October 1921- The birth of a daughter - Frances Scott Scottie Fitzgerald.

November 1921- The Fitzgeralds rent a house in St. Paul.

March 1922- The publication of Scott's second novel The Beautiful And Damned. It received good reviews resulting in 3 printings selling some 50,000 copies.

1922- The Beautiful and Damned is made into a movie by Warner Bros.

April 1922- Zelda's tongue in cheek review of The Beautiful And Damned appears in New York Tribune.

June 1922- Zelda's essay, Eulogy On The Flapper appears in Metropolitan Magazine.

June 1922- The publication of Scott's The Diamond As Big As The Ritz in the Smart Set.

September 1922- The publication of Tales of the Jazz Age, Scott's second collection of short stories.

October 1922- The Fitzgeralds rent a house in Great Neck, Long Island.

April 1923- The publication of Scott's play, The Vegetable.

November 1923- The Vegetable fails at tryout at the Apollo Theatre in Atlantic City, New Jersey with people walking out after the second act on the first night.

May 1924- Second trip to Europe.

July 1924- Scott begins writing he Great Gatsby, Zelda began an romantic involvement with French aviator Edouard Jozan. Scott told Zelda he would leave her if she continued to see Jozan and the relationship came to an end.

Summer/Fall 1925- Scott completes and revises first draft of The Great Gatsby.

May 1925- Scott meets Ernest Hemingway.
Summer 1925- Scott begins planning novel that will become Tender Is the Night.

February 1926- A play version of The Great Gatsby opens at the Ambassador Theatre on Broadway.

March 1927- The Fitzgeralds rent Ellerslie in Wilmington, Delaware.

Summer 1927- Zelda resumes ballet studies, hoping to become a professional.

February 1930- The Fitzgeralds travel to North Africa.

April 1930- Zelda's story The Girl With Talent appears in College Humor.

April 1930- Zelda has her first breakdown in Paris.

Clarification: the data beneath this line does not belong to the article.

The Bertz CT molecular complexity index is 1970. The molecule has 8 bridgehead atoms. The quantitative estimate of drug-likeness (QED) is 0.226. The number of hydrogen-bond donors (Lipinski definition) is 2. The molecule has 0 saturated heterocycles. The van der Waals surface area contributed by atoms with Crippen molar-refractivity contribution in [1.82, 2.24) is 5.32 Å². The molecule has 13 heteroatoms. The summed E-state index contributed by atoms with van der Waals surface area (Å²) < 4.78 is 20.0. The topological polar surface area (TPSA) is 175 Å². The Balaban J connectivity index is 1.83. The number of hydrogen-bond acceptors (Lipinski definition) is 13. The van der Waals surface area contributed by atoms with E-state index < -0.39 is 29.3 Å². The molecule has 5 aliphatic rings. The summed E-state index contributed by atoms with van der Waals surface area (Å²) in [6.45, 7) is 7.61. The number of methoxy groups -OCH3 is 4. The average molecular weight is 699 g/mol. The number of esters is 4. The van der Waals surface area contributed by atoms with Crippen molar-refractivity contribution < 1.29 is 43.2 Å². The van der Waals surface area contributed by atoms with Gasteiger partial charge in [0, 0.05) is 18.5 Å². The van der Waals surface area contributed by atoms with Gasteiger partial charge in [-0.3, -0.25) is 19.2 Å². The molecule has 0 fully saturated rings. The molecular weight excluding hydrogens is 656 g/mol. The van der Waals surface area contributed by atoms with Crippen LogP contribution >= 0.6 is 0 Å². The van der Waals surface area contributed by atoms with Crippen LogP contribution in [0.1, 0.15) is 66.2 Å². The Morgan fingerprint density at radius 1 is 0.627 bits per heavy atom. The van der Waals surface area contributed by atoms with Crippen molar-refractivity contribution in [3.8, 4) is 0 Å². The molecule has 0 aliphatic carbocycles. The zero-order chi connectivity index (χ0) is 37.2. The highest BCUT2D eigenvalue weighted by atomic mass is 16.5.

May 1930- Zelda enters Valmont Clinic in Glion, Switzerland.

June 1930- Zelda enters Les Rives de Prangins clinic near Nyon on Lake Geneva, Switzerland where she is diagnosed as schizophrenic. She gives up ballet.

Summer/Fall 1930- Scott commutes between Paris and Switzerland.

January 1931- The death of Scott's father. Scott returns alone to America to attend the burial. He travels to Montgomery to report to the Sayres about Zelda.

February 1931- Scott returns to Europe. He divides his time between Paris and Switzerland.

July 1931- Zelda is released from Prangins.

September 1931- The Fitzgeralds return on Aquitania to America permanently.

November-December 1931- Scott goes to Hollywood alone to work on Red-Headed Woman for Metro-Goldwyn-Mayer. During the eight weeks he was gone Zelda wrote him some 30 letters telling him again and again of her dependence upon him.

November 1931- Zelda's father, Judge Sayre dies.

February 1932- Back in Montgomery, Zelda has a second breakdown. She enters Phipps Psychiatric Clinic of Johns Hopkins University Hospital in Baltimore. She starts work on writing a novel.

March 1932- Scott moves to Hotel Rennert in Baltimore.

March 1932- Zelda completes first draft of her novel, Save Me the Waltz just six weeks.

May 1932- Scott rents La Paix outside Baltimore, where he writes most of Tender Is the Night.

June 1932- Zelda is discharged from the Phipps Clinic. She joins the family at La Paix.

February 1934- Zelda has third breakdown 2 years to the day after her second one. She enters Sheppard-Pratt Hospital in Towson, Maryland.

April 1936- Zelda enters the Highland Hospital for Nervous Disorders in Ashville. She works on writing and painting.

September 1936- Scott's mother, Mollie, dies in Washington. Scottie enters Ethel Walker Boarding School in Connecticut.

July 1937- Scott travels to Hollywood for third and last time: He signs a six-month contract with MGM for $1,000 a week. He works on polishing up a dialogue of a screenplay by Frank Wead.

July 1937- Scott meets Sheila Graham at a party in Hollywood.

September 1937- Scott works on Three Comrades script for MGM, his only screen credit.

December 1937- Scott's MGM contract renewed for one year at $1,250 a week.

September 1938-Scottie enters Vassar College.

December 1938- Scott's MGM contract is not renewed.

January 1939-Scott works briefly on Gone With the Wind.

February 1939- Scott travels to Dartmouth College to work on Winter Carnival. He is fired for drinking.

October 1939-Scott begins work on The Last Tycoon.

November 1940- Scott suffers his first heart attack in Schwab's Drug Store on Sunset Boulevard.

December 21, 1940- Scott dies of a heart attack at Sheilah Graham's apartment in Hollywood.

December 27, 1940-Scott is buried in Rockville Union Cemetery, Rockville, Maryland.

February 1943- Scottie marries Lieutenant Samuel Jackson Lanahan in New York.

March 10, 1948- Zelda dies in a fire at Highland Hospital.

March 1948- Zelda is buried with Scott in Rockville Union Cemetery, Rockville, Maryland.

November 1975- Scott and Zelda reburied in Scott's family plot at St. Mary's Catholic Church Cemetery, Rockville, Maryland.